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Georgia: Official Considers Abkhaz Conflict An 'Open Wound'

  • Roland Eggleston

Crans-Montana, 30 June 1997 (RFE/RL) -- Georgia's state minister, Niko Lekishvili, has described the unsettled conflict with separatists in Abkhazia as an "open wound" which creates obstacles for economic development.

Lekishvili mentioned the conflict during an address yesterday to an international business conference in the Swiss mountain resort of Crans-Montana. The conflict itself was not discussed at the conference.

Separatist forces seized control of Abkhazia, on the Black Sea, in 1994 after severe fighting with Georgian troops. Between 200,000-300,000 Georgian residents fled and have been unable to return home despite intervention by international organizations, including the United Nations. A Russian peacekeeping force now separates the two sides. Negotiations on a settlement are now underway in Moscow with Georgia insisting on retaining its territorial integrity while offering Abkhazia the highest degree of autonomy.

Lekishvili told the conference: "I want to tell you that the conflict in Abkhazia remains an open wound for Georgia. The OSCE summit meetings in Budapest in 1994 and in Lisbon in 1996 condemned the elimination of the Georgian population of Abkhazian and the ethnic cleansing which was carried-out against them by the ruling criminal separatist regime.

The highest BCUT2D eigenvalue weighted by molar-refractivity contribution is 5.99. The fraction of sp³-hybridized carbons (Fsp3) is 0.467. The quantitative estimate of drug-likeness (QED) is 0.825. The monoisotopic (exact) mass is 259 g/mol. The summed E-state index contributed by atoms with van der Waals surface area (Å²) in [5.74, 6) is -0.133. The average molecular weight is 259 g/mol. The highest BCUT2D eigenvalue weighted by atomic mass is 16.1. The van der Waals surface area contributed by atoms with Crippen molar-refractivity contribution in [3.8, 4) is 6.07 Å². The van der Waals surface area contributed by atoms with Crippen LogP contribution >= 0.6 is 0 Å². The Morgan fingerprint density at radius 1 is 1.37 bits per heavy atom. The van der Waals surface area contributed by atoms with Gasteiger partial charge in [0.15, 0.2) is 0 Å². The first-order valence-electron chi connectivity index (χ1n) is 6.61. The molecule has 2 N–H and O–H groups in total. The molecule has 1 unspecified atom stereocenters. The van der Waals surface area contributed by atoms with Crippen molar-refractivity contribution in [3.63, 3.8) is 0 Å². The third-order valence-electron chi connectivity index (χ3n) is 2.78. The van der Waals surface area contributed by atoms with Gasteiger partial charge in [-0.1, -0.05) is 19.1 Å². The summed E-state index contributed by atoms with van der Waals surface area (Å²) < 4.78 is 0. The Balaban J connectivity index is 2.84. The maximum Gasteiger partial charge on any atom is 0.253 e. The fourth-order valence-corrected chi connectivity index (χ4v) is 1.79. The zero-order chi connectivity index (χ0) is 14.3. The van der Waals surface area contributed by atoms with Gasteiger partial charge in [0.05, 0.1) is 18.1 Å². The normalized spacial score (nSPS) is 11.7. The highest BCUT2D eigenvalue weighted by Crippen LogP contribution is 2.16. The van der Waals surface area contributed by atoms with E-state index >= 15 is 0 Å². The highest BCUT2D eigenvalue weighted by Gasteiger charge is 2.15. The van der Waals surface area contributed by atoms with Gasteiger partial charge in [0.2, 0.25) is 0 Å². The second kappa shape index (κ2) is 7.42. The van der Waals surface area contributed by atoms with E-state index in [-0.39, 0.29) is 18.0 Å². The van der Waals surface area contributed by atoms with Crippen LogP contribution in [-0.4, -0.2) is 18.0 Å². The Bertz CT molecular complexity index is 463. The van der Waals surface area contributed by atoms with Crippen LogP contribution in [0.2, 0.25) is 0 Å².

"More than ten resolutions of the U.N. Security Council and statements by the Council of the Heads of State of the CIS countries unequivocally support the territorial integrity of Georgia and the right of all the displaced persons and refugees to return to the places of their permanent residence.

"However, because of the destructive position of the separatists, the process of regulation of the conflict has not developed. This not only makes unbearable the lives of 3,000,000 refugees and the people left in the conflict zone, but it is also a serious obstacle for the development of our progressive economy and creates social problems for us.

"The Georgian government is strongly committed to the political resolution of the conflict within any kind of a framework -- whether it be the current consultations which are taking place in Moscow or the negotiations under the auspices of the United Nations with the participation of the OSCE and the group of Friends of Georgia countries, including the U.S., Britain, Germany, France and Russia.

"In our turn we are offering the Abkhaz side the highest form of autonomy which exists in today's world with their own constitution, parliament, government, flag, anthem. etc."